Workplace travel planning

Cycling and walking in workplace travel planning


The health benefits of walking or cycling to work are proven. Public Health Agency guidance shows that 30 minutes of moderate exercise five times a week cuts the risk of developing serious illnesses by up to half. Your business and staff will benefit from establishing a culture where walking and cycling into work becomes part of an everyday routine.

Cycling to work

There are practical measures which you can take to increase cycling journeys among your staff. Carrying out a staff survey can help you to prioritise what measures you need to take.

Investing in secure and sheltered cycle parking can make a big difference to employees' choice to cycle to work. Bicycle theft is common in Northern Ireland especially from on-street cycle stands and in areas with poor security monitoring. Making a bicycle shelter available in an off-street location will make cycling more attractive to your staff. Many businesses in Northern Ireland have invested in lockable bicycle cages for additional security.

Providing additional facilities such as showers, changing rooms and lockers can also encourage longer journeys. You should also consider whether high-profile bicycle parking outside your premises can attract customers.

Pushing for improved cycle routes around your premises and on regular routes to work can also make cycling more attractive. In leased or shared business centres talk to the landowner about improvements which your business needs. Larger businesses with their own premises may invest in dedicated cycling routes within their grounds.

Safety is a major barrier to cycling to work, particularly in areas of Northern Ireland where cycling infrastructure is poor or non-existent. Contact the Department for Infrastructure (DfI) and your local district council about improving cycling infrastructure in the area, or to discuss issues that arise with roads and junctions around your workplace.

Cycling training can be provided to help staff gain confidence - find out about Bikeability cycle training. Promoting cycling to work can include regular cycling events, taking parts in external 'cycle to work' competitions with other businesses and getting involved with events like Bike Week.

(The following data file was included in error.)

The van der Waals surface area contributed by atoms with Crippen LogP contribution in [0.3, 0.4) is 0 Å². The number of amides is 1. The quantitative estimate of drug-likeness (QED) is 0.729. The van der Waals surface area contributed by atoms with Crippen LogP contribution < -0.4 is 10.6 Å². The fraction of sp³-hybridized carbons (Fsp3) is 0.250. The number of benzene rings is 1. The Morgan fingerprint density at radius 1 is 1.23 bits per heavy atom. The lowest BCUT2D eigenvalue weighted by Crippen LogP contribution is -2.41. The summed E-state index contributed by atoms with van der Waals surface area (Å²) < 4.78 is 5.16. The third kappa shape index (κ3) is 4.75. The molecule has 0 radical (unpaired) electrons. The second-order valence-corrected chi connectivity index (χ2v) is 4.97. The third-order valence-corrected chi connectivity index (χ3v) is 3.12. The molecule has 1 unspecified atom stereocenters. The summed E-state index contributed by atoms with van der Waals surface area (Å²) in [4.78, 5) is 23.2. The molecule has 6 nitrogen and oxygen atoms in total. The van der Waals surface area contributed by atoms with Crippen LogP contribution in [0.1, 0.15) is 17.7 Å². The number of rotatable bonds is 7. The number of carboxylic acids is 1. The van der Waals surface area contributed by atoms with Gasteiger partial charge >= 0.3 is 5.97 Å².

As an employer, you are entitled to lend your employees bicycles and related equipment tax-free. Providing cycle parking is also tax-exempt. Alternatively, the Cycle to Work scheme offers a way to dramatically cut the cost of cycles to employees. Typical savings are between 30 and 50 per cent - find out more about the Cycle to Work scheme.

You should also consider setting up a bicycle users' group (BUG). A BUG enables employees to swap knowledge about things like the safest routes to work, and to give ongoing feedback on improvement which may be needed.

Walking to work

The option of walking to work may be cheaper than other transport but some crucial barriers remain. Assessing certain factors in your workplace travel plan can help to make it more attractive to staff.

  • Well-lit routes - is the lighting around your building and nearby streets adequate? Report problems to the landowner, your council or DfI if staff don't feel safe due to dark sections of their walking routes.
  • Route planning - building in walking as part of a longer journey eg from a public transport hub to your premises will be more attractive with a direct route. Help your staff to see the options with route maps and push for local infrastructure improvements eg safer crossings on busy junctions and new traffic-free bridges over local rivers or roads.

Sustrans provides support and advice to businesses on promoting walking and cycling in the workplace.